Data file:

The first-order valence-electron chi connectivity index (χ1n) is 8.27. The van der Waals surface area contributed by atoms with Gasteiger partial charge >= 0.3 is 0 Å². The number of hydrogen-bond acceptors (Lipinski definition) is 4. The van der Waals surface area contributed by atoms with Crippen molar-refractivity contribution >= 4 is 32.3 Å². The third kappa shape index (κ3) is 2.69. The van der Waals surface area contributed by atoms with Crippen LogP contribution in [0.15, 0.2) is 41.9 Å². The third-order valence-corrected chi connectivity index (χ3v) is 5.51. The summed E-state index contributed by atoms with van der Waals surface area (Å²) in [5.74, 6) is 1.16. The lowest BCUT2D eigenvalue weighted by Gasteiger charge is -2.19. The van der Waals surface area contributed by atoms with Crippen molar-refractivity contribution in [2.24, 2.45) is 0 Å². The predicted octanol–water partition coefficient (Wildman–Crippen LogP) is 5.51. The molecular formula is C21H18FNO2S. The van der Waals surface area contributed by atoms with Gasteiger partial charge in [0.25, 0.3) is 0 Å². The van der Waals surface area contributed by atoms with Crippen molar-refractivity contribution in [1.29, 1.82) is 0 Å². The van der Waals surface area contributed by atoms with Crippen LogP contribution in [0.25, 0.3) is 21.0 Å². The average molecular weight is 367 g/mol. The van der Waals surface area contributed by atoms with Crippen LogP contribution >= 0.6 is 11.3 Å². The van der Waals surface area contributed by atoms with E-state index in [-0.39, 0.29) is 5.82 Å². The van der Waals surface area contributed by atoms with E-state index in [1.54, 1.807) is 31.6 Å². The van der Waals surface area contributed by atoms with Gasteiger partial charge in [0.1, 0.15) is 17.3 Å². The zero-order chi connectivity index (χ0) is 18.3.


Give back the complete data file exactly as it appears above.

The first-order valence-electron chi connectivity index (χ1n) is 8.27. The van der Waals surface area contributed by atoms with Gasteiger partial charge >= 0.3 is 0 Å². The number of hydrogen-bond acceptors (Lipinski definition) is 4. The van der Waals surface area contributed by atoms with Crippen molar-refractivity contribution >= 4 is 32.3 Å². The third kappa shape index (κ3) is 2.69. The van der Waals surface area contributed by atoms with Crippen LogP contribution in [0.15, 0.2) is 41.9 Å². The third-order valence-corrected chi connectivity index (χ3v) is 5.51. The summed E-state index contributed by atoms with van der Waals surface area (Å²) in [5.74, 6) is 1.16. The lowest BCUT2D eigenvalue weighted by Gasteiger charge is -2.19. The van der Waals surface area contributed by atoms with Crippen molar-refractivity contribution in [2.24, 2.45) is 0 Å². The predicted octanol–water partition coefficient (Wildman–Crippen LogP) is 5.51. The molecular formula is C21H18FNO2S. The van der Waals surface area contributed by atoms with Gasteiger partial charge in [0.25, 0.3) is 0 Å². The van der Waals surface area contributed by atoms with Crippen molar-refractivity contribution in [1.29, 1.82) is 0 Å². The van der Waals surface area contributed by atoms with Crippen LogP contribution in [0.25, 0.3) is 21.0 Å². The average molecular weight is 367 g/mol. The van der Waals surface area contributed by atoms with Crippen LogP contribution >= 0.6 is 11.3 Å². The van der Waals surface area contributed by atoms with E-state index in [-0.39, 0.29) is 5.82 Å². The van der Waals surface area contributed by atoms with E-state index in [1.54, 1.807) is 31.6 Å². The van der Waals surface area contributed by atoms with Gasteiger partial charge in [0.1, 0.15) is 17.3 Å². The zero-order chi connectivity index (χ0) is 18.3.